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how to check if oswatcher is running in linux

OSWatcher (Operating System Watcher) is a tool commonly used in Oracle database environments to collect and archive operating system and hardware statistics. To check if OSWatcher is running on a Linux system, you can follow these steps:

  1. Check for OSWatcher Processes:
    • Open a terminal or SSH session to the Linux server where OSWatcher is installed.
  2. Use the ps Command:
    • You can use the ps command to list the running processes. Specifically, you can look for OSWatcher-related processes. Run the following command:

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ps aux | grep osw

This command will display a list of processes that contain “osw” in their names. Look for processes like oswbb, oswarch, or similar, which are associated with OSWatcher.

  1. Check for OSWatcher Log Files:
    • OSWatcher typically generates log files to store collected data. You can check if these log files are being generated and updated. By default, OSWatcher stores its log files in the /opt/osw directory.

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ls -l /opt/osw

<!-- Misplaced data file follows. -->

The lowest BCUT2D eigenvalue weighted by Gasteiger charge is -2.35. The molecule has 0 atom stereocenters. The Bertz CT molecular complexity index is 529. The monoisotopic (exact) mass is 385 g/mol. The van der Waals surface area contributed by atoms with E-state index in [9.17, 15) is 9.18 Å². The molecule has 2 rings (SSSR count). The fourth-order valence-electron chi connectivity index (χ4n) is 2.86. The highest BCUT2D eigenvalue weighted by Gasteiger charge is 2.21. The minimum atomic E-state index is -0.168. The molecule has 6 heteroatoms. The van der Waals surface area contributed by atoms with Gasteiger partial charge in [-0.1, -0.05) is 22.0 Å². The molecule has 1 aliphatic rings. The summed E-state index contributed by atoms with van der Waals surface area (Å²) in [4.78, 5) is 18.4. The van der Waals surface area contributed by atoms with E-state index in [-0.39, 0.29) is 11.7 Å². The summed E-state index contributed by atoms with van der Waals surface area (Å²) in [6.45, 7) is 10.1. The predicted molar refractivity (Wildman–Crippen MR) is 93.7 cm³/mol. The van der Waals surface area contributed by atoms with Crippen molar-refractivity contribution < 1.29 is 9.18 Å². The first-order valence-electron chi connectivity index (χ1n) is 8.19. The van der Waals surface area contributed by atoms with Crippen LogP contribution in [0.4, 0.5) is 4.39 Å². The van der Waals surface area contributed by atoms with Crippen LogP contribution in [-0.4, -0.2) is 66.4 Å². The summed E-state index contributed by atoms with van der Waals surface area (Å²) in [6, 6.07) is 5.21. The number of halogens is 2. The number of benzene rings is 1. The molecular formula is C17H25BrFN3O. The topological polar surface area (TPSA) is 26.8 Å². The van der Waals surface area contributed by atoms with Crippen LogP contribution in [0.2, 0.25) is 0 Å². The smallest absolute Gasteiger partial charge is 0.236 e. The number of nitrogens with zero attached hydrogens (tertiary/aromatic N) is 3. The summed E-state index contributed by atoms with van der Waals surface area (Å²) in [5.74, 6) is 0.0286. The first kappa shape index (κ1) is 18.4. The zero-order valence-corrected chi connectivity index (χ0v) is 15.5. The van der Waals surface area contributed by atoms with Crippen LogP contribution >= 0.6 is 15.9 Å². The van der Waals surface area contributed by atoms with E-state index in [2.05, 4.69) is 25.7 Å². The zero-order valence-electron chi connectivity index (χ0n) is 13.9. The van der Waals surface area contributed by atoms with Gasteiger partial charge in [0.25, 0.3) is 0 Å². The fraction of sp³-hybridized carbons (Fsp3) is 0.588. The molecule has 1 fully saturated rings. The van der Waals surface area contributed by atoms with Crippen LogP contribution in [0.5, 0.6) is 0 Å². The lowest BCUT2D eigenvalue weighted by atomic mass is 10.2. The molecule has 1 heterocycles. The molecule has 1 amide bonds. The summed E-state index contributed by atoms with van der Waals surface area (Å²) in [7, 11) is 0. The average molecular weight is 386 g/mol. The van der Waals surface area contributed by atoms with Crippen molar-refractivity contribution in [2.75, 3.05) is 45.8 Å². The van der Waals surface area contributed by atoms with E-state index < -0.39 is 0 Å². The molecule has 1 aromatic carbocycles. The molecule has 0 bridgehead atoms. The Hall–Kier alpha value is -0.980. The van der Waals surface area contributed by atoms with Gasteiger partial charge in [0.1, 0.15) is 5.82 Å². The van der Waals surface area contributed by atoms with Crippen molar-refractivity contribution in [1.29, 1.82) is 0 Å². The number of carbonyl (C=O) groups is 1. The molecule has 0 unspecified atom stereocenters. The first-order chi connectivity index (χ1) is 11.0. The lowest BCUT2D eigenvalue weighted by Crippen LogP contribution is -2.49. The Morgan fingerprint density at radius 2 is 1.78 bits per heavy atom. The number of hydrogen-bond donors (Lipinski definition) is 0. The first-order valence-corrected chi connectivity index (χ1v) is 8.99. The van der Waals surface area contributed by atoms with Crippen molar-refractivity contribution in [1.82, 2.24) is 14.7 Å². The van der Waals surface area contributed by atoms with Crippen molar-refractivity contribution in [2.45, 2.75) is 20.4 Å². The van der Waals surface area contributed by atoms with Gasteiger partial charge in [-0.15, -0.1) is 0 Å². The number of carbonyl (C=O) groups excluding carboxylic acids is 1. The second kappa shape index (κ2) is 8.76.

If you see log files with names like oswbb.log, oswbb_archive.log, or similar, it indicates that OSWatcher is running and actively collecting data.

  1. Check the OSWatcher Configuration:
    • The OSWatcher tool is typically configured through its configuration file, which is located in the /opt/osw/conf directory. You can examine the configuration file to verify the data collection intervals and other settings.

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cat /opt/osw/conf/OSWbb.ini

Review the configuration to ensure it matches your requirements and expectations.

  1. Use the osw Command (if available):
    • Some versions of OSWatcher provide a command-line utility called osw. You can use this command to interact with OSWatcher and check its status.

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/opt/osw/bin/osw status

This command will display the current status of OSWatcher.

  1. Check the Service Manager (if applicable):
    • In some cases, OSWatcher may be configured to run as a service managed by the init system (e.g., systemd or init.d). You can check the status of the service using the appropriate command for your init system. For example, with systemd:

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systemctl status oswatcher

Or for init.d:

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service oswatcher status

Replace “oswatcher” with the actual service name if it differs on your system.

By following these steps, you can determine whether OSWatcher is running and actively collecting operating system statistics on your Linux server. Monitoring and maintaining OSWatcher is essential for database administrators to ensure the proper functioning of Oracle databases.

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